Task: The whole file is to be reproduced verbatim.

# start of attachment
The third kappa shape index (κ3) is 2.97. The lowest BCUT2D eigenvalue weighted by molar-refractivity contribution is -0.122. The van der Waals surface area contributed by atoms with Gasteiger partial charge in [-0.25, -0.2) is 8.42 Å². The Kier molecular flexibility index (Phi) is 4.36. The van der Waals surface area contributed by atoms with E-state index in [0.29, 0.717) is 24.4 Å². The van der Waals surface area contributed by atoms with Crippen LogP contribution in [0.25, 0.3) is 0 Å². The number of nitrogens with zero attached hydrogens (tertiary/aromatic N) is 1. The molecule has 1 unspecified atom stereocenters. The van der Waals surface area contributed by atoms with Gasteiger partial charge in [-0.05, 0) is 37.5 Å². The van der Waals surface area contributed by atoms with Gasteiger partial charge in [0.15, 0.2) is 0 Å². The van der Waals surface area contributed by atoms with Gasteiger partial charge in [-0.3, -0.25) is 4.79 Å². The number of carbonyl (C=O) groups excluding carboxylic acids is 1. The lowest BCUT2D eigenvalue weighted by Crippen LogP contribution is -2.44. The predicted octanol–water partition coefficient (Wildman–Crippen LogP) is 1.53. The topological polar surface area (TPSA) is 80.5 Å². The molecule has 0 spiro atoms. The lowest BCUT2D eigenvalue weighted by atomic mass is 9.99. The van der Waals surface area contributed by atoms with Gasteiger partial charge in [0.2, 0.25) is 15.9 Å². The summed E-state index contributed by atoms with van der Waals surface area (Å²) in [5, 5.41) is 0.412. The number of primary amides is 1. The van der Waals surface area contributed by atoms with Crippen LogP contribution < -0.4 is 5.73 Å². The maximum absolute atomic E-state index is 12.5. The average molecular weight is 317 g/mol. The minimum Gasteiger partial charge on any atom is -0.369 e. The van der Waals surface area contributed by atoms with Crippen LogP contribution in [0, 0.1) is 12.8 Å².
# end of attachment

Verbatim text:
The third kappa shape index (κ3) is 2.97. The lowest BCUT2D eigenvalue weighted by molar-refractivity contribution is -0.122. The van der Waals surface area contributed by atoms with Gasteiger partial charge in [-0.25, -0.2) is 8.42 Å². The Kier molecular flexibility index (Phi) is 4.36. The van der Waals surface area contributed by atoms with E-state index in [0.29, 0.717) is 24.4 Å². The van der Waals surface area contributed by atoms with Crippen LogP contribution in [0.25, 0.3) is 0 Å². The number of nitrogens with zero attached hydrogens (tertiary/aromatic N) is 1. The molecule has 1 unspecified atom stereocenters. The van der Waals surface area contributed by atoms with Gasteiger partial charge in [-0.05, 0) is 37.5 Å². The van der Waals surface area contributed by atoms with Gasteiger partial charge in [0.15, 0.2) is 0 Å². The van der Waals surface area contributed by atoms with Gasteiger partial charge in [-0.3, -0.25) is 4.79 Å². The number of carbonyl (C=O) groups excluding carboxylic acids is 1. The lowest BCUT2D eigenvalue weighted by Crippen LogP contribution is -2.44. The predicted octanol–water partition coefficient (Wildman–Crippen LogP) is 1.53. The topological polar surface area (TPSA) is 80.5 Å². The molecule has 0 spiro atoms. The lowest BCUT2D eigenvalue weighted by atomic mass is 9.99. The van der Waals surface area contributed by atoms with Gasteiger partial charge in [0.2, 0.25) is 15.9 Å². The summed E-state index contributed by atoms with van der Waals surface area (Å²) in [5, 5.41) is 0.412. The number of primary amides is 1. The van der Waals surface area contributed by atoms with Crippen LogP contribution < -0.4 is 5.73 Å². The maximum absolute atomic E-state index is 12.5. The average molecular weight is 317 g/mol. The minimum Gasteiger partial charge on any atom is -0.369 e. The van der Waals surface area contributed by atoms with Crippen LogP contribution in [0, 0.1) is 12.8 Å².